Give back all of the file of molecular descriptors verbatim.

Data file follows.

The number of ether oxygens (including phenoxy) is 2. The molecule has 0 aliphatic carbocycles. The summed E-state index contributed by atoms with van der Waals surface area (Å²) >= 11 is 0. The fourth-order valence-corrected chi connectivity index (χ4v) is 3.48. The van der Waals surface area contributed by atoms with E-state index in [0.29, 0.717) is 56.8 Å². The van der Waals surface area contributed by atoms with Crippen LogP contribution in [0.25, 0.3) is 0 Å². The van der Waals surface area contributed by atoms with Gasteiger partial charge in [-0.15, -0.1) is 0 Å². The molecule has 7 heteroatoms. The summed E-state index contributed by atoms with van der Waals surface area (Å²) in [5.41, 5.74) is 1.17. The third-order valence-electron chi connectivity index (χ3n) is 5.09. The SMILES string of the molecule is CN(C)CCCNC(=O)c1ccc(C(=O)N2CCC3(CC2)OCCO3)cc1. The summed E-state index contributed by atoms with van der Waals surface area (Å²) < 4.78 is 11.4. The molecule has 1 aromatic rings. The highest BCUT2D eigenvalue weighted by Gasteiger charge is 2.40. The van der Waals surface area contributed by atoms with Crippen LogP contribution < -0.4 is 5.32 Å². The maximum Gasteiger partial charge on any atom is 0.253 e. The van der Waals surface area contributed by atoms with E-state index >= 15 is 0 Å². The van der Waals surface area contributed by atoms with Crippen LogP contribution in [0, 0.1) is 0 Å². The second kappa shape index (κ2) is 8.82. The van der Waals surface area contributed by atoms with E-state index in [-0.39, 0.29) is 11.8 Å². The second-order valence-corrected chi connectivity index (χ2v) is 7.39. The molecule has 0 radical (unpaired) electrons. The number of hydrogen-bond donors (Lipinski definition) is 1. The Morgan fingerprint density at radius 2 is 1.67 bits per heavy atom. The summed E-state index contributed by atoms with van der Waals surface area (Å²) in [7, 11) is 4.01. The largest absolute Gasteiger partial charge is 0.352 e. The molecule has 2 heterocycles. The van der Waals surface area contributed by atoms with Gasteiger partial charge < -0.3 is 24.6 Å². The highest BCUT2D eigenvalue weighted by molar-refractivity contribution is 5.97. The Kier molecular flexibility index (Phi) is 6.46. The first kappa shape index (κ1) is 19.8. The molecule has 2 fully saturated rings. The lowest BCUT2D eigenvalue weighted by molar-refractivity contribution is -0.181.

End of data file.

The number of ether oxygens (including phenoxy) is 2. The molecule has 0 aliphatic carbocycles. The summed E-state index contributed by atoms with van der Waals surface area (Å²) >= 11 is 0. The fourth-order valence-corrected chi connectivity index (χ4v) is 3.48. The van der Waals surface area contributed by atoms with E-state index in [0.29, 0.717) is 56.8 Å². The van der Waals surface area contributed by atoms with Crippen LogP contribution in [0.25, 0.3) is 0 Å². The van der Waals surface area contributed by atoms with Gasteiger partial charge in [-0.15, -0.1) is 0 Å². The molecule has 7 heteroatoms. The summed E-state index contributed by atoms with van der Waals surface area (Å²) in [5.41, 5.74) is 1.17. The third-order valence-electron chi connectivity index (χ3n) is 5.09. The SMILES string of the molecule is CN(C)CCCNC(=O)c1ccc(C(=O)N2CCC3(CC2)OCCO3)cc1. The summed E-state index contributed by atoms with van der Waals surface area (Å²) < 4.78 is 11.4. The molecule has 1 aromatic rings. The highest BCUT2D eigenvalue weighted by Gasteiger charge is 2.40. The van der Waals surface area contributed by atoms with Crippen LogP contribution < -0.4 is 5.32 Å². The maximum Gasteiger partial charge on any atom is 0.253 e. The van der Waals surface area contributed by atoms with E-state index >= 15 is 0 Å². The van der Waals surface area contributed by atoms with Crippen LogP contribution in [0, 0.1) is 0 Å². The second kappa shape index (κ2) is 8.82. The van der Waals surface area contributed by atoms with E-state index in [-0.39, 0.29) is 11.8 Å². The second-order valence-corrected chi connectivity index (χ2v) is 7.39. The molecule has 0 radical (unpaired) electrons. The number of hydrogen-bond donors (Lipinski definition) is 1. The Morgan fingerprint density at radius 2 is 1.67 bits per heavy atom. The summed E-state index contributed by atoms with van der Waals surface area (Å²) in [7, 11) is 4.01. The largest absolute Gasteiger partial charge is 0.352 e. The molecule has 2 heterocycles. The van der Waals surface area contributed by atoms with Gasteiger partial charge < -0.3 is 24.6 Å². The highest BCUT2D eigenvalue weighted by molar-refractivity contribution is 5.97. The Kier molecular flexibility index (Phi) is 6.46. The first kappa shape index (κ1) is 19.8. The molecule has 2 fully saturated rings. The lowest BCUT2D eigenvalue weighted by molar-refractivity contribution is -0.181.